TAD comes highly recommended, though with a caveat. Johnson hopes his books will be beneficial not only to the academy but also to pastors and laypeople (12). On the one hand, Johnson’s work is so steeped in theology that he draws together many aspects of God word and shows how we can participate in union with Christ while we live in this wilderness. However, for others, this language may not be simple enough for them. That’s the trouble with writing a book both for seminarians and laypeople, the crossover doesn’t always cross over. But, with attention and care, the person in the pew can find much to be pleased about in this book. I hope many will take the time to read this book and can be refreshed and encouraged over the God who we are joined with in Christ through the Spirit.
Thus says the Lord: “Let not the wise man boast in his wisdom, let not the mighty man boast in his might, let not the rich man boast in his riches, but let him who boasts boast in this, that he understands and knows me, that I am the Lord who practices steadfast love, justice, and righteousness in the earth. For in these things I delight, declares the Lord” (Jer 9.23-24).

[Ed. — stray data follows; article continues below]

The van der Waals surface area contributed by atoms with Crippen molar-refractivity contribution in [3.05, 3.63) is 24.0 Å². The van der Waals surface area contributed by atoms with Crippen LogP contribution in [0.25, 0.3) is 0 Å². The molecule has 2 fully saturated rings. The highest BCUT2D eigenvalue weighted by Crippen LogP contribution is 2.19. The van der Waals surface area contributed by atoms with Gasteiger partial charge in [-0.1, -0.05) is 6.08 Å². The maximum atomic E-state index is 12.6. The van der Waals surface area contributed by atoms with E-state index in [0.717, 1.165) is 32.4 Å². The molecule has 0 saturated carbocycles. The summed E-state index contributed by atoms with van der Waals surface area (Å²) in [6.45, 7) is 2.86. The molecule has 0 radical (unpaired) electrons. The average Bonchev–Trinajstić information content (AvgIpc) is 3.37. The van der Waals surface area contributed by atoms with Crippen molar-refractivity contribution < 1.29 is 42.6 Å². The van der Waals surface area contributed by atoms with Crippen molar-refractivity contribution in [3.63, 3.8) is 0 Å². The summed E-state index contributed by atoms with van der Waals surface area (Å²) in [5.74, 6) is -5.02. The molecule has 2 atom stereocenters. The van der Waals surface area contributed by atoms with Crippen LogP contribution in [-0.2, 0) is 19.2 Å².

- Author: Keith L. Johnson
- Paperback: 192 pages
- Publisher: IVP Academic (December 9, 2015)
- Book Excerpt: What difference does theology make to our lives?
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(Special thanks to IVP Academic for sending me this book!)
This is the first book by Goldingay that I’ve ever read. Before this, I’ve heard that he’s an evangelical who sits on the border of the nonevangelical world. Given that, I just never bothered to read him. While I can’t speak for his other works, I was pleasantly surprised with his new Biblical Theology. More often than not I could nod in agreement.
Goldingay reminds me a bit of Leithart in that, even in this academic work, Goldingay really shows in his work. When I read a Leithart book, Leithart’s name wouldn’t even need to be on the cover and I can tell it was written by Leithart. Leithart exudes from his own writing. It looks like Goldingay is the same, and I like it.
This work is a biblical theology, but not in how I expected it to be. When I looked at the Table of Contents, this sure looked like a work of systematic theology to me, but Goldingay assures the reader it is not. “When a theology student in his first term [semester] heard that I was writing a biblical theology, he inferred that it was therefore a systematic theology. It isn’t. Systematic theology works out the implications of the Scriptures in a way that makes sense in it’s author’s own context, using the categories of thought that belong to that context” (15).